The bi-encoder design of dense passage retriever (DPR) is a key factor to its success in open-domain question answering (QA), yet it is unclear how DPR’s question encoder and passage encoder individually contributes to overall performance, which we refer to as the encoder attribution problem.
Recent work has shown that dense passage retrieval techniques achieve better ranking accuracy in open-domain question answering compared to sparse retrieval techniques such as BM25, but at the cost of large space and memory requirements.
Our findings demonstrate that the effectiveness of large language models indeed surpasses that of smaller models.
Large language models (LLMs) exhibit positional bias in how they use context, which especially complicates listwise ranking.
Large-scale language models (LLMs), such as ChatGPT, are capable of generating human-like responses for various downstream tasks, such as task-oriented dialogues and question answering.
BEIR is a benchmark dataset for zero-shot evaluation of information retrieval models across 18 different domain/task combinations.
We evaluate a wide spectrum of 16 large language and code models with different prompting strategies like Chain-of-Thoughts and Program-of-Thoughts.
Ranked #1 on Natural Questions on TheoremQA
Supervised ranking methods based on bi-encoder or cross-encoder architectures have shown success in multi-stage text ranking tasks, but they require large amounts of relevance judgments as training data.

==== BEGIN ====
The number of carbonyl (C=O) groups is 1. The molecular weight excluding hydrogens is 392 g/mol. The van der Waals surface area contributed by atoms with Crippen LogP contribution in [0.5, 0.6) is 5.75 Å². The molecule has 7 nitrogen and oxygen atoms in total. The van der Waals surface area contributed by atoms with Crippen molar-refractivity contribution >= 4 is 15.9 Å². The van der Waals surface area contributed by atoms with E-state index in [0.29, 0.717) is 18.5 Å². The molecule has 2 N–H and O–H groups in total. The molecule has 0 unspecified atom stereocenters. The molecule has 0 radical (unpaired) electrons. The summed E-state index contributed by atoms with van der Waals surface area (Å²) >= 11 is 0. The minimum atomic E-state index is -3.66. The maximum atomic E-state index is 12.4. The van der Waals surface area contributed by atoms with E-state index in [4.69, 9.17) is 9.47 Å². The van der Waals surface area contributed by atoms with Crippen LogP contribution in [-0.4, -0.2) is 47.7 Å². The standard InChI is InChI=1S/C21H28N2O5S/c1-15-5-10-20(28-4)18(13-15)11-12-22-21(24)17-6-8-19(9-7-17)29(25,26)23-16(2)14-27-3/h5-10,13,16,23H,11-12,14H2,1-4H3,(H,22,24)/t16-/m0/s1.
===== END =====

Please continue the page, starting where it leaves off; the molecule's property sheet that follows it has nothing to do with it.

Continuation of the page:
With Pyserini, which provides a Python interface to Anserini, users gain access to both sparse and dense retrieval models, as Pyserini implements bindings to the Faiss vector search library alongside Lucene inverted indexes in a uniform, consistent interface.
Multi-vector retrieval methods have demonstrated their effectiveness on various retrieval datasets, and among them, ColBERT is the most established method based on the late interaction of contextualized token embeddings of pre-trained language models.
Given a query, HyDE first zero-shot instructs an instruction-following language model (e. g. InstructGPT) to generate a hypothetical document.
By combining PoT with self-consistency decoding, we can achieve SoTA performance on all math problem datasets and near-SoTA performance on financial datasets.
In this paper we consider the problem of combining the relevance signals from sparse and dense retrievers in the context of Pseudo Relevance Feedback (PRF).
Dense retrieval models using a transformer-based bi-encoder design have emerged as an active area of research.
Sparse lexical representation learning has demonstrated much progress in improving passage retrieval effectiveness in recent models such as DeepImpact, uniCOIL, and SPLADE.
Finally, we contribute a study of the generalisability of the ANCE-PRF method when dense retrievers other than ANCE are used for the first round of retrieval and for encoding the PRF signal.
In this paper, we present an approach for predicting trust links between peers in social media, one that is grounded in the artificial intelligence area of multiagent trust modeling.
We present Mr. TyDi, a multi-lingual benchmark dataset for mono-lingual retrieval in eleven typologically diverse languages, designed to evaluate ranking with learned dense representations.
Recent developments in representational learning for information retrieval can be organized in a conceptual framework that establishes two pairs of contrasts: sparse vs. dense representations and unsupervised vs. learned representations.
Text retrieval using learned dense representations has recently emerged as a promising alternative to "traditional" text retrieval using sparse bag-of-words representations.
Pyserini is an easy-to-use Python toolkit that supports replicable IR research by providing effective first-stage retrieval in a multi-stage ranking architecture.
This work describes the adaptation of a pretrained sequence-to-sequence model to the task of scientific claim verification in the biomedical domain.